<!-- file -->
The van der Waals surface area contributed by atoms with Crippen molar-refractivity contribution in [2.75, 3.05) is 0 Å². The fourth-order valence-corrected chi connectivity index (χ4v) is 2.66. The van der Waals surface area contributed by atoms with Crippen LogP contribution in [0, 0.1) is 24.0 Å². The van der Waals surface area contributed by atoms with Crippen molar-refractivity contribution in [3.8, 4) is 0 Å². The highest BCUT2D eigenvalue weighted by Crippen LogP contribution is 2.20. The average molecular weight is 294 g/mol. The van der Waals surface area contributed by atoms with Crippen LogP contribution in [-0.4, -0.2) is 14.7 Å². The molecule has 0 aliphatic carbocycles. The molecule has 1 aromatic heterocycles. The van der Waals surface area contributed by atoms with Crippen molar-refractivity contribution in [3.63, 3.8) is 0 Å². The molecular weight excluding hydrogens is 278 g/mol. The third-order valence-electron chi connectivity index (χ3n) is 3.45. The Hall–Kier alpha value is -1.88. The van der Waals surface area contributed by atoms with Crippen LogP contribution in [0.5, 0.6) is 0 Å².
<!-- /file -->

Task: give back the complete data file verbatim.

The van der Waals surface area contributed by atoms with Crippen molar-refractivity contribution in [2.75, 3.05) is 0 Å². The fourth-order valence-corrected chi connectivity index (χ4v) is 2.66. The van der Waals surface area contributed by atoms with Crippen LogP contribution in [0, 0.1) is 24.0 Å². The van der Waals surface area contributed by atoms with Crippen molar-refractivity contribution in [3.8, 4) is 0 Å². The highest BCUT2D eigenvalue weighted by Crippen LogP contribution is 2.20. The average molecular weight is 294 g/mol. The van der Waals surface area contributed by atoms with Crippen LogP contribution in [-0.4, -0.2) is 14.7 Å². The molecule has 0 aliphatic carbocycles. The molecule has 1 aromatic heterocycles. The van der Waals surface area contributed by atoms with Crippen molar-refractivity contribution in [3.63, 3.8) is 0 Å². The molecular weight excluding hydrogens is 278 g/mol. The third-order valence-electron chi connectivity index (χ3n) is 3.45. The Hall–Kier alpha value is -1.88. The van der Waals surface area contributed by atoms with Crippen LogP contribution in [0.5, 0.6) is 0 Å².